“We were lawyers in love with the Law; justice was in our titles and our blood.”  He indicated his empty wineglass.  “We were a little inebriated with it but not so naïve that we didn’t know we were…”  He looked up at me almost defiantly.  “She was beautiful, just a beautiful person.  And a firebrand.  Burning, brilliant.  But, as I say, we were lawyers and we knew we were on an adventure, a crusade, that it was all real enough but at the same time not real at all, not real the way our lives would eventually be.  Afterwards.  So everything was provisional, we thought. And that’s why we made the contract, she and I.  We would be lovers until it was over, until we left the South.  That way there’d be no recriminations, no hurt feelings, no confusion.  We thought it would free us and it did.  We were as passionate as we could be and maybe it was because we knew it was temporary so there was no point in holding anything back, in pacing ourselves.  I wanted to be with her every minute.  I’d find opportunities to brush by her, smell her hair…it was like that,” he said slowly and so sadly.  I guessed at the unstated corollary:  and it was never like that again.

He fetched up another elephantine groan.  “And when it was finally over, when we were pulling up stakes, I waited for her to say something about our agreement, our commitment not to make a commitment, the contract we’d signed before hopping into bed.  But she was obviously detaching herself and, though I waited and even hoped, I followed suit, couldn’t bring myself even to mention it.  Why?  I was too in love to risk it.  I know that doesn’t sound sensible, but that’s how it was.  I didn’t want to spoil things and have her throw the contract in my face and, well, maybe I thought too that this wasn’t real life and didn’t have the balls to put it to the test.”

I sat still, in case there was going to be more.

He looked at me sheepishly, one more unprecedented expression. “Any questions?”

“A few,” I said.

“Okay.  Shoot.”

“Did this have anything to do with the three marriages?”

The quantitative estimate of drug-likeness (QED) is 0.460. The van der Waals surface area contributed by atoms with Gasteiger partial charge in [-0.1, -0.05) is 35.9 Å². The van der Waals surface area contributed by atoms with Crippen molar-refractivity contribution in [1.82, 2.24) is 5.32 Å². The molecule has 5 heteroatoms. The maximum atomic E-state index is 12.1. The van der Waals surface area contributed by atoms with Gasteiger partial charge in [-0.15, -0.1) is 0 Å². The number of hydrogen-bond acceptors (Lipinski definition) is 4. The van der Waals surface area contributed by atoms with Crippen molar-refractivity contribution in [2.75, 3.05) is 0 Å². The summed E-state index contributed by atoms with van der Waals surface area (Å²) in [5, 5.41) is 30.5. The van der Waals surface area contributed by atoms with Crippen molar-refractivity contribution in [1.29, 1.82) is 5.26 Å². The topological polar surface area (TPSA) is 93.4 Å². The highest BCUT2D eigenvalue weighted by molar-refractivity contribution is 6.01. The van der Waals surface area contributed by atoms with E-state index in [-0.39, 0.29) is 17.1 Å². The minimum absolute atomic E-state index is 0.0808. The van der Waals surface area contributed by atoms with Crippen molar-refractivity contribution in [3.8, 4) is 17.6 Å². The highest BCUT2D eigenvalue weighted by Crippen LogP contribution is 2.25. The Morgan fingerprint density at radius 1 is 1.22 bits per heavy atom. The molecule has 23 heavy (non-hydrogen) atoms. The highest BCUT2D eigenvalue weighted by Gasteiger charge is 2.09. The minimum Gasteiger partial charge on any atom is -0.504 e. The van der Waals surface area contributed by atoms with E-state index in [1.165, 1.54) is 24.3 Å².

He gulped some water.  “Probably,” he  allowed and I could see it was hard for him.

“Did you ever see her again?”

“Once.”

Now that he’d gotten it all out, his gasp of romanticism, he’d turned monosyllabic.

“And?”

“We met a dozen years ago.”  He looked around.  “A place like this.”

I calculated.   He had just left my mother twelve years ago.  “And so?”

“Married.  Happily, I think.  Two daughters. Stopped practicing after the second was born.”  He couldn’t even bear to incarnate her as a pronoun.

I pushed.  “And?”

“And she told me the terrible thing I wanted to hear and didn’t want to hear.  That she’d been waiting for me to say something.  That’s all.”

“So you kept—what?—trying?”

“Not any more,” said my father in his brusque court voice, and called for the check.

Maybe my father never became a judge because he didn’t trust his own judgment. He had reason not to.  I don’t doubt he told me about his mistake because, in the way of parents—perhaps especially distant ones—he thought I was repeating it, just as it pleased him to believe I’d become a Justice Department lawyer because that’s how he’d started out.  I have to ask myself if he was entirely wrong, if it is in some measure true that I’m trying to please or outstrip him, and I’m just refusing to admit it.  I have also to block my resentment of him, my exasperation with his presumption—an arrogant one, to me—that his past explains my present, predicts my future.  Undeniably, though, Finland has tangoed for Argentina, given it a glimpse into its deep lakes and fjords, and as a consequence their relations may grow warmer, more intimate.

So here I sit, near Georgetown, future about to begin, past just ended, and I’m nearly certain that no, this story isn’t about me, not in the least, not at all about my romance or my unhappiness or why I’m alone.

 
Robert Wexelblatt is professor of humanities at Boston University’s College of General Studies. He has published essays, stories, and poems in a wide variety of journals, two story collections, Life in the Temperate Zone and The Decline of Our Neighborhood, a book of essays, Professors at Play, and the novel Zublinka Among Women, winner of the First Prize for Fiction, Indie Book Awards, 2008.



One Response to “Terminus ad Quem by Robert Wexelblatt”

  1. phyllis says:

    I’ve read this story several times. It is a really really good story.